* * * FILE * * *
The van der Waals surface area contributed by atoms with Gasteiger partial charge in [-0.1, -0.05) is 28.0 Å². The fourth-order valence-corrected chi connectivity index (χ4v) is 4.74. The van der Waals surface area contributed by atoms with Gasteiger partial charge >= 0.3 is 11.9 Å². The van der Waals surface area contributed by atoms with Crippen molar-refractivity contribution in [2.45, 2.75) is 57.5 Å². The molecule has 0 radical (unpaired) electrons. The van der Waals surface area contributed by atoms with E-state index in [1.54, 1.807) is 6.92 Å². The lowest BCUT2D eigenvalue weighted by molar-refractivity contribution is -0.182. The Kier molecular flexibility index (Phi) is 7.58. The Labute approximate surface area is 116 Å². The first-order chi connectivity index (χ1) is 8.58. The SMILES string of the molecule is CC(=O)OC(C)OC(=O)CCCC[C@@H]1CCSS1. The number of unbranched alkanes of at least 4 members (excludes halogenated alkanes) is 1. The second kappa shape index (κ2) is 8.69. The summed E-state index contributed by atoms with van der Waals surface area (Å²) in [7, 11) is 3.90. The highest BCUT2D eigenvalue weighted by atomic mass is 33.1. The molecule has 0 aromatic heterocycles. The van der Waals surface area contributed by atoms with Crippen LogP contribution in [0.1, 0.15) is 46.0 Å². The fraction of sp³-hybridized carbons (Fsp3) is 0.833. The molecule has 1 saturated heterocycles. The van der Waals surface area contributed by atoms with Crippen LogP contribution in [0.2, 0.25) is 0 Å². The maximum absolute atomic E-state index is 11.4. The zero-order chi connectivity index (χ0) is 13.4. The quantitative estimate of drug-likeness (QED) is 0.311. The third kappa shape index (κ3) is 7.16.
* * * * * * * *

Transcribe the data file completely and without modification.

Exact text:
The van der Waals surface area contributed by atoms with Gasteiger partial charge in [-0.1, -0.05) is 28.0 Å². The fourth-order valence-corrected chi connectivity index (χ4v) is 4.74. The van der Waals surface area contributed by atoms with Gasteiger partial charge >= 0.3 is 11.9 Å². The van der Waals surface area contributed by atoms with Crippen molar-refractivity contribution in [2.45, 2.75) is 57.5 Å². The molecule has 0 radical (unpaired) electrons. The van der Waals surface area contributed by atoms with E-state index in [1.54, 1.807) is 6.92 Å². The lowest BCUT2D eigenvalue weighted by molar-refractivity contribution is -0.182. The Kier molecular flexibility index (Phi) is 7.58. The Labute approximate surface area is 116 Å². The first-order chi connectivity index (χ1) is 8.58. The SMILES string of the molecule is CC(=O)OC(C)OC(=O)CCCC[C@@H]1CCSS1. The number of unbranched alkanes of at least 4 members (excludes halogenated alkanes) is 1. The second kappa shape index (κ2) is 8.69. The summed E-state index contributed by atoms with van der Waals surface area (Å²) in [7, 11) is 3.90. The highest BCUT2D eigenvalue weighted by atomic mass is 33.1. The molecule has 0 aromatic heterocycles. The van der Waals surface area contributed by atoms with Crippen LogP contribution in [0.1, 0.15) is 46.0 Å². The fraction of sp³-hybridized carbons (Fsp3) is 0.833. The molecule has 1 saturated heterocycles. The van der Waals surface area contributed by atoms with Crippen LogP contribution in [0.2, 0.25) is 0 Å². The maximum absolute atomic E-state index is 11.4. The zero-order chi connectivity index (χ0) is 13.4. The quantitative estimate of drug-likeness (QED) is 0.311. The third kappa shape index (κ3) is 7.16.